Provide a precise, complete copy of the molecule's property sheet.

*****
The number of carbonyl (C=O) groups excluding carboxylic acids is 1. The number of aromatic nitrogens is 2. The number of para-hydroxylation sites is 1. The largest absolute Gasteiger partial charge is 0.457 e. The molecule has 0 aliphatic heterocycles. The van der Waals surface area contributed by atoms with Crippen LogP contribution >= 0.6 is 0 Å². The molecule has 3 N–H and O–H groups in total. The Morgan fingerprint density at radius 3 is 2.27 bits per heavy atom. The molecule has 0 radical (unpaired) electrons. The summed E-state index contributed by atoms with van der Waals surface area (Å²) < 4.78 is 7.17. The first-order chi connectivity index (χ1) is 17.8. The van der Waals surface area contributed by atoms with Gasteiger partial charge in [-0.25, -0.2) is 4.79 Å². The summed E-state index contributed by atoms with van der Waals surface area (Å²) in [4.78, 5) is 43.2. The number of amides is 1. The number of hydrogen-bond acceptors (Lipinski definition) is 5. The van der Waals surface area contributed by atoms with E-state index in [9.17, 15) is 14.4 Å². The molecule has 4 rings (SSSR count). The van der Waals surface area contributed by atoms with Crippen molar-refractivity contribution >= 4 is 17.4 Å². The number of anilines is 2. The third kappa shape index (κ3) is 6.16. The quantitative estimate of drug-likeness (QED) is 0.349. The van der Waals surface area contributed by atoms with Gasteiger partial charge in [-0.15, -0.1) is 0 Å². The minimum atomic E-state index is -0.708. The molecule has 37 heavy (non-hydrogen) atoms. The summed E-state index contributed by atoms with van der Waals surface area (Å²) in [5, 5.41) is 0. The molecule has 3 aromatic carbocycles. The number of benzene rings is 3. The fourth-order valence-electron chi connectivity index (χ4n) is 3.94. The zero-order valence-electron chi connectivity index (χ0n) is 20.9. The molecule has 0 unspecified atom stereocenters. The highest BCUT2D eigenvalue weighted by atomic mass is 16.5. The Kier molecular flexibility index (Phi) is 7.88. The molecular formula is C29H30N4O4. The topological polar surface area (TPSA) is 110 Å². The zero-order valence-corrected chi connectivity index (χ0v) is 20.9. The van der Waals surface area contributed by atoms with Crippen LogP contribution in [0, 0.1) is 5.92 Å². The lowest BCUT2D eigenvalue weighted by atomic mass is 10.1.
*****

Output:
The number of carbonyl (C=O) groups excluding carboxylic acids is 1. The number of aromatic nitrogens is 2. The number of para-hydroxylation sites is 1. The largest absolute Gasteiger partial charge is 0.457 e. The molecule has 0 aliphatic heterocycles. The van der Waals surface area contributed by atoms with Crippen LogP contribution >= 0.6 is 0 Å². The molecule has 3 N–H and O–H groups in total. The Morgan fingerprint density at radius 3 is 2.27 bits per heavy atom. The molecule has 0 radical (unpaired) electrons. The summed E-state index contributed by atoms with van der Waals surface area (Å²) < 4.78 is 7.17. The first-order chi connectivity index (χ1) is 17.8. The van der Waals surface area contributed by atoms with Gasteiger partial charge in [-0.25, -0.2) is 4.79 Å². The summed E-state index contributed by atoms with van der Waals surface area (Å²) in [4.78, 5) is 43.2. The number of amides is 1. The number of hydrogen-bond acceptors (Lipinski definition) is 5. The van der Waals surface area contributed by atoms with E-state index in [9.17, 15) is 14.4 Å². The molecule has 4 rings (SSSR count). The van der Waals surface area contributed by atoms with Crippen molar-refractivity contribution >= 4 is 17.4 Å². The number of anilines is 2. The third kappa shape index (κ3) is 6.16. The quantitative estimate of drug-likeness (QED) is 0.349. The van der Waals surface area contributed by atoms with Gasteiger partial charge in [-0.15, -0.1) is 0 Å². The minimum atomic E-state index is -0.708. The molecule has 37 heavy (non-hydrogen) atoms. The summed E-state index contributed by atoms with van der Waals surface area (Å²) in [5, 5.41) is 0. The molecule has 3 aromatic carbocycles. The number of benzene rings is 3. The fourth-order valence-electron chi connectivity index (χ4n) is 3.94. The zero-order valence-electron chi connectivity index (χ0n) is 20.9. The molecule has 0 unspecified atom stereocenters. The highest BCUT2D eigenvalue weighted by atomic mass is 16.5. The Kier molecular flexibility index (Phi) is 7.88. The molecular formula is C29H30N4O4. The topological polar surface area (TPSA) is 110 Å². The zero-order valence-corrected chi connectivity index (χ0v) is 20.9. The van der Waals surface area contributed by atoms with Crippen LogP contribution in [0, 0.1) is 5.92 Å². The lowest BCUT2D eigenvalue weighted by atomic mass is 10.1.